You’ve heard of the thyroid gland and may even know it plays a role in regulating your metabolism, but you may not be sure what else it does or even where it’s located.
But it pays to educate yourself about this powerful little gland, and we’re here to help. The thyroid is a small gland in the neck essential to your health and well-being. For example, this butterfly-shaped gland regulates your weight, energy levels, body temperature, and sleep schedule.
Family nurse practitioner Elizabeth Martell, FNP-BC. in Hudson, New Hampshire, offers telehealth support at Lux Health for people with thyroid conditions.
When your thyroid doesn’t function properly, you’re at risk for various health conditions. Some people have a family history of thyroid problems; others have nutritional deficiencies. Here are some things to consider.
3 things that affect your thyroid health
The thyroid produces hormones that regulate your body. If it produces too little or too much, it can cause health concerns.
1. Hypothyroidism and hyperthyroidism
Those with hypothyroidism don’t produce enough thyroid hormones and may develop a goiter or enlarged thyroid gland. Without well-balanced thyroid hormones, you can experience weight gain, fatigue, and constipation. It can also lead to a slower heart rate, cold sensitivities, thinning hair, and a hoarse voice, leaving you at risk of high cholesterol, possibly leading to heart disease.
If you’re pregnant and have untreated hypothyroidism, you have a higher risk of:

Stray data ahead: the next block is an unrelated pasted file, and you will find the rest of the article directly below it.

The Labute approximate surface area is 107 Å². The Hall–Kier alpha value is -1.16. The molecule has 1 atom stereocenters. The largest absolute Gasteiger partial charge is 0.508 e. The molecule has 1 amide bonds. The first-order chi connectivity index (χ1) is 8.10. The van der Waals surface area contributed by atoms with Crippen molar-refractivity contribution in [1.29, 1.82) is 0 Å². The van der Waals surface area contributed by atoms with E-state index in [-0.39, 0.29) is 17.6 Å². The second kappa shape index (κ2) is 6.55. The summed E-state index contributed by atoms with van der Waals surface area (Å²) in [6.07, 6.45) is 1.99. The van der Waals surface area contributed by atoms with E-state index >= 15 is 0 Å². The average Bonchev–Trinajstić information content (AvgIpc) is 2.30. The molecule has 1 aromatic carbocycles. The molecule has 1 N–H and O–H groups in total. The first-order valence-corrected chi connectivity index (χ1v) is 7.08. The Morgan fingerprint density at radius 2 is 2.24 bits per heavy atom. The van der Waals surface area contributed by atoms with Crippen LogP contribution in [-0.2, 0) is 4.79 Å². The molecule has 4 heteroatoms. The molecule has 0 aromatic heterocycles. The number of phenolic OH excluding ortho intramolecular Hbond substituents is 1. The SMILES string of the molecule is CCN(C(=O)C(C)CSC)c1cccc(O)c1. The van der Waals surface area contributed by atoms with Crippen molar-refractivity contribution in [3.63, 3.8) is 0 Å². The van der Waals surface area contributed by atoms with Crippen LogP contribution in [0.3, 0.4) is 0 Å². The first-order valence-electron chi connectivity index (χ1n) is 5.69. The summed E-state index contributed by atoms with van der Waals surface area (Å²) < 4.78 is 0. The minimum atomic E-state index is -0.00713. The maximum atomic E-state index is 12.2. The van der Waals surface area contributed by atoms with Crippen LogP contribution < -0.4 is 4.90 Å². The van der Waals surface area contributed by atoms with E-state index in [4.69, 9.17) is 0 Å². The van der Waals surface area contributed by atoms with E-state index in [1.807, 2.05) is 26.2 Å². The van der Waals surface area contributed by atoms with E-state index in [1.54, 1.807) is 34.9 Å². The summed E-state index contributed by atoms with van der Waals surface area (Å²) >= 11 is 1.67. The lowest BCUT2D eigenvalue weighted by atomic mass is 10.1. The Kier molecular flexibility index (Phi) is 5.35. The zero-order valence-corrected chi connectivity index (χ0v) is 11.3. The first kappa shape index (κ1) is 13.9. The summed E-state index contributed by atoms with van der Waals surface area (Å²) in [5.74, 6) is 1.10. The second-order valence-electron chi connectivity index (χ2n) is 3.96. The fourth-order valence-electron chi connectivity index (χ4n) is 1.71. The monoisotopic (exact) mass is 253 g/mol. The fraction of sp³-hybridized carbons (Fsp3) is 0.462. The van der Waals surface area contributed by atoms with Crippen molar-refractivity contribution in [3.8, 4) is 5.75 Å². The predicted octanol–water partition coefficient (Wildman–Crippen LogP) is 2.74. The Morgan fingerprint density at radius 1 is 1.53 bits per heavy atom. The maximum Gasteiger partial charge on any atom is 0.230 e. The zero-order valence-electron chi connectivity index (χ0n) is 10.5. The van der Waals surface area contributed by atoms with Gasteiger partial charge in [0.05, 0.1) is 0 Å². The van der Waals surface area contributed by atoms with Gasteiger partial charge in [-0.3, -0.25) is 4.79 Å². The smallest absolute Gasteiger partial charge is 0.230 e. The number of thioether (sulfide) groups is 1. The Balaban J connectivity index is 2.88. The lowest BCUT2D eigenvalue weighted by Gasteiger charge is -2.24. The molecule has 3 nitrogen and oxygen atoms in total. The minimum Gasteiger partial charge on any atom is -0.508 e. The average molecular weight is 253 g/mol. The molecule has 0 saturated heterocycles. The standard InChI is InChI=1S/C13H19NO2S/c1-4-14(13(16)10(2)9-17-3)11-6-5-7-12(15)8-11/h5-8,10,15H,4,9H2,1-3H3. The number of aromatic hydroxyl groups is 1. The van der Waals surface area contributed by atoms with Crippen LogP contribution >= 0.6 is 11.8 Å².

Pregnancy hypothyroidism can also harm your baby, causing neural, cognitive, and developmental abnormalities.
Hyperthyroidism is the opposite problem — an overactive thyroid that produces more thyroid hormones than you need. It can cause anxiety, rapid heartbeat, weight loss despite increased appetite, excessive sweating, bloating, shaky hands, and sleep problems. If you ignore these symptoms and don’t treat hyperthyroidism, you may face serious health complications, such as blood clots, stroke, thinning bones and osteoporosis, and menstrual and fertility issues.
Iodine is essential for thyroid synthesis. While many Americans get enough iodine from their diet, some don’t, and iodine deficiency can cause an enlarged thyroid and hypothyroidism.
3. Gut health and thyroid connection
Sometimes known as the “second brain,” the gut microbiome regulates the digestive system, reduces inflammation, and keeps the immune function strong. Your thyroid hormones are integral to your digestive health since they regulate metabolism.
When your thyroid isn’t functioning well, you may experience gastrointestinal symptoms like acid reflux, heartburn, stomach cramps, bloating, diarrhea or constipation, and general digestive discomfort.
The thyroid is a small but mighty gland that affects many aspects of your body. When it’s not functioning properly, it can impact your health. Some common symptoms of thyroid problems include:
If you suspect you could use thyroid support, schedule a virtual consultation with thyroid expert Elizabeth Martell.